Bus: Public buses link the towns of Lake Garda, tickets available at tourism offices, tobacco sellers and on the bus for a supplement. In the peak months and at weekends traffic can be heavy, so bus journeys can take several hours.
Car: The roads during quieter periods can provide a pleasant alternative to touring the towns by boat. Ferry services run between the towns of Limone/Malcesine and Torri del Benaco/Maderno. Hop on hop off tickets are available for full or half days and are available at kiosks by the jetty. Buy in advance or allow plenty of time as queues can be long at peak times.
Accommodation: The region is a popular tourist destination and therefore visitors are well catered for in most towns.
Hotel: The 4 star Antico Monastero in Toscolano Maderno is a converted 14th century convent, offering comfortable accommodation, good facilities and dining from the varied menu is recommended.
Eating out: Dining out is a pleasure, fresh fish dishes from the lake, pasta and pizza, along with excellent wines, after all this is Italy. International cuisine is also available, but excellent options include:
Ristorante Locanda del Benaco in Salò
Nightlife: While the closest genuine night club is probably located in Verona, there are plenty of stylish bars on the Gardone Riviera and the other towns of Lake Garda.
Discover Italian style here: Gardone Riviera; Sailboats, Speedboats and Sports Cars
Attractions: The lake and the towns which have grown up on the shores are the main attraction, but there are a few other places of interest worth seeking out
1. Gardaland – a theme park located at the south end of the lake, for white knuckle riders needing a fix.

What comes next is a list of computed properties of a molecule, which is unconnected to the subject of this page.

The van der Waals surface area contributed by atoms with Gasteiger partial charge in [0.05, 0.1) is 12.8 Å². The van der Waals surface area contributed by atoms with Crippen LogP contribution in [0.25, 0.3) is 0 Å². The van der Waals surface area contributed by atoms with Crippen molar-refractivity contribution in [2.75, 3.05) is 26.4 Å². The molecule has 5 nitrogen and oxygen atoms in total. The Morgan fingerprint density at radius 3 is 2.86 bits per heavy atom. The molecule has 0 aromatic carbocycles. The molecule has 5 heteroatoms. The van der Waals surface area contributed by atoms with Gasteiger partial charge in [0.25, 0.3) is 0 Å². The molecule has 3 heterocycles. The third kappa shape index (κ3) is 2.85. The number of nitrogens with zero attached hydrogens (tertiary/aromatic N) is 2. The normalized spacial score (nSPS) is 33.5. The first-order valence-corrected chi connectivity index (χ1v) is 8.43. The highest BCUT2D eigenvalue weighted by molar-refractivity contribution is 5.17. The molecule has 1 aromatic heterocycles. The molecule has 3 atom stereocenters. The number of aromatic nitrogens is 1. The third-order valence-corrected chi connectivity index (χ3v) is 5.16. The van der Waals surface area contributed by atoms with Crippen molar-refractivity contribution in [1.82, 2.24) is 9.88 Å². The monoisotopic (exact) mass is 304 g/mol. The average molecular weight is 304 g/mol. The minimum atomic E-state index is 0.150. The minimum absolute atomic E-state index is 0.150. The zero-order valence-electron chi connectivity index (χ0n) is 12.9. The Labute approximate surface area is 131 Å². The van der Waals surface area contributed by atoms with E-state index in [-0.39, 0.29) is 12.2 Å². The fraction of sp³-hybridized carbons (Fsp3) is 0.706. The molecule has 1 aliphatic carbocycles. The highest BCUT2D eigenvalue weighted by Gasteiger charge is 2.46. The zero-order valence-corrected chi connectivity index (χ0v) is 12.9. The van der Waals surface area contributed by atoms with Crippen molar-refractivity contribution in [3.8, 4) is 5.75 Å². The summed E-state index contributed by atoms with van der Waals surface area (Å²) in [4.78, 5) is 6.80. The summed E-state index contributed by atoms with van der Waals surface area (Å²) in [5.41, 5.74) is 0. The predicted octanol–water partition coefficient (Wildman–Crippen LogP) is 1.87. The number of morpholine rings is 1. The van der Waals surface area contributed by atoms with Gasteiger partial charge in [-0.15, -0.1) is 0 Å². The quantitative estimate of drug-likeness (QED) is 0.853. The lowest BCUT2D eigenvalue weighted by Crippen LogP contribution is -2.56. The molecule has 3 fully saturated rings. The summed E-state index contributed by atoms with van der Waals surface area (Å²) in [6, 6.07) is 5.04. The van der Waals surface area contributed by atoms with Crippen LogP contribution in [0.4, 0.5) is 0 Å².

2. Heller Garden – quirky, Italian botanical gardens of Andre Heller, a mix of continental garden influences with eclectic statues and water features.
3. Agritourism Valtenesi – is a cooperative which offers cellar door wineries, farm holidays and olive oil producers.
4. Bardalino – is a centre for wellness and beauty therapy, with thermal spa baths.
5. Sirmione – is a medieval town with prominent castle and favourite of artists also has thermal baths.
6.Mount Baldo cable car – located in Malcesine, taking a trip to the viewpoint restaurant at the top provides outstanding views of the lake.
7. Peschiera del Garda – with its 16th Century walls, this is a picturesque town at the southern end of the lake worthy of special mention.
Tour Operators: This popular Italian destination is well served by the main and smaller tour operators; a quick search will discover plenty of choice.
Good to Know:
Almost all of the towns boast market days with lakeside markets selling delicacies of the region and hand crafted goods for those who like to browse.
It is important to be aware of theft, in the markets and theme parks. Bag drop off points in the theme parks are left unattended.
Aperol Spritz is a popular summer drink of the region and locals or visitors alike can be seen sipping it at any of the lakeside bars.
Civic pride is means the towns are graffiti and litter free, anybody dropping litter in the streets are unlikely to make many friends.
Bike rental is popular and a good option for some easy cycling, ask at your hotel too, as several offer free bikes for guests.
There is a lakeside path which links the southern towns of Garda, Bardalino, Lazise and Peschiera del Garda. The ferry services also stop at these towns so it’s a great way to tour the southern shores.
and finally……. Italians appreciate visitors making an effort to speak in their language, so take the time to at least learn the basics. Hello, goodbye, please and thank you will hold you in good stead.